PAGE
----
Good riddance to the old Vegas, if The Cooler is to be believed.
As evil as the corporate bean counters who replaced them are, they may well represent a slight upgrade over the psychopathic gangsters of The Cooler (and Casino) whose solution to every problem seems to be to break some limbs.
The main problem I had with this movie was getting past its affirmation of superstition. It’s one thing to represent the characters themselves as being superstitious (e.g., the female lead doing her boyfriend’s horoscope, and thinking she’s in her right mind doing so), but in this movie the superstitions are accurate.
That’s always been a pet peeve of mine about movies. I don’t like when ghosts and religious phenomena and New Age malarkey and such are treated as if they are real. Things like time travel and aliens from outer space bother me less, because they’re more clearly recognizable (admittedly not by everyone) as fantasy. But when the everyday supernaturalism of psychics and superstition is taken seriously in a film, it strikes me as a form of pandering to the dumb masses who go in for such nonsense, and it implicitly validates their ignorant worldview.
Again, if the film just depicted “old school” Vegas as being superstitious enough to employ “coolers” to circulate and kill people’s luck at the tables, I have no problem with that. But in this film, we’re expected to believe that for year after year, every time this guy stands next to winning gamblers, their luck changes and they lose.
And then when he’s in love everybody around him wins, when he loses the girl everyone around him loses again, when he gets the girl back everyone around him wins again, and so on. Give me a break.
About midway through the movie, I made a conscious decision to reorient myself and treat this movie, which in most respects has the trappings of realism, instead as a fable, as, say, an episode of The Twilight Zone, where supernaturalism or science fiction is an acceptable means of telling a story and communicating certain morals.
I don’t know that I succeeded a hundred percent, but I did find myself balking somewhat less at the coincidences and the sympathetic depiction of luck and superstition and such after that. Or maybe I just got used to it. But I gradually focused more on the story and didn’t require it to be realistic, any more than I would expect the animals in Aesop’s Fables to act like animals instead of talking and acting like people.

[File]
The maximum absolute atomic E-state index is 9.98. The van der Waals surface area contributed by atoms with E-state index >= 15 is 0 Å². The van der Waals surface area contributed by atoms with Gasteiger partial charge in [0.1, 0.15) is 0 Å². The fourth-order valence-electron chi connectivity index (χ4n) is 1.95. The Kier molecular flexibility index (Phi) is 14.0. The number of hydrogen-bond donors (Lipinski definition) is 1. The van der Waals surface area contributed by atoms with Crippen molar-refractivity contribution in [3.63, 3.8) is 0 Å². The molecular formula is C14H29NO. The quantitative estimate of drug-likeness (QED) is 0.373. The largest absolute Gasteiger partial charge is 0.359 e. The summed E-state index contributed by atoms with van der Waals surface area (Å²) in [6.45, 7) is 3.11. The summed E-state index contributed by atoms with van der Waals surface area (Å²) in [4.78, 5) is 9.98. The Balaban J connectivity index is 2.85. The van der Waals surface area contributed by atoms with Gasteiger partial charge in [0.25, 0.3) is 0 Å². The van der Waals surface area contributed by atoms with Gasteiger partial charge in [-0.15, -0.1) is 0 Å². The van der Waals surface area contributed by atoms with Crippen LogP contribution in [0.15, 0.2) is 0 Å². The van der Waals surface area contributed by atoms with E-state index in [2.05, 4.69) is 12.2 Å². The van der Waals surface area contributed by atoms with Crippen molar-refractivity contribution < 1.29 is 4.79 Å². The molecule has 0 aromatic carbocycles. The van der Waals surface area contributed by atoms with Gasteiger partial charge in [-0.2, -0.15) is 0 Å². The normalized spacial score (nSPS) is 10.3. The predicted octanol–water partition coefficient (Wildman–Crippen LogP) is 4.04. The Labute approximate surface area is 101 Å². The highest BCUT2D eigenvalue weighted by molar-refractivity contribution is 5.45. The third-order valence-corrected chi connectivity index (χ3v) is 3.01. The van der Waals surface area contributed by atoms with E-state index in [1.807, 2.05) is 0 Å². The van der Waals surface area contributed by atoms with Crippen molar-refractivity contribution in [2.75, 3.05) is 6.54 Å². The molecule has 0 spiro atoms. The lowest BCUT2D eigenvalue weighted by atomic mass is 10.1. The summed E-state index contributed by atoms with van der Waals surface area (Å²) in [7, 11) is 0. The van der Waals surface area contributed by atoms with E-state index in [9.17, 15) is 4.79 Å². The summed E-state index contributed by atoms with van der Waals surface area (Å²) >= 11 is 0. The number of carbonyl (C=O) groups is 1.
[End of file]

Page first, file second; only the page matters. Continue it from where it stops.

And the story itself drew me in to a decent degree. Again, in keeping with this being a fantasy rather than anything realistic, the characters were almost all simplistic “types,” serving as representations of certain attitudes and institutions. For example, the aforementioned corporate bean counters and old school casino tough guys are represented by a couple of caricatures. But I became more accepting of all that.
And as I did so, I liked the movie more than not. It has a nice “love conquers all” sort of message, and the acting and production values are solid throughout. William H. Macy, as the “cooler,” is particularly good—as he is in just about any film I’ve ever seen him in—but Alec Baldwin as the leg-breaking casino boss is compelling as well. I found myself rooting for the latter to turn out to be more human, and I wanted to believe he saw the cooler as a friend (which is what the cooler wanted to believe as well), but it reaches a point where he’s really done too much damage and been too much of an ass for any eventual redemption to mean anything.
But anyway, it became a moderately enjoyable movie for me. Also, as I’ve mentioned when I’ve written about a few other more straightforward, even mainstream, movies, after watching a lot of subtitled films, and obscure, dark, surreal, symbolic, etc. films that drop you in the middle of a labyrinth and never allow you more than part of the way out of it, it’s refreshing to watch a film where I can keep track of the characters, and I know what the heck’s going on from start to finish.
So I guess I can give The Cooler a mild recommendation.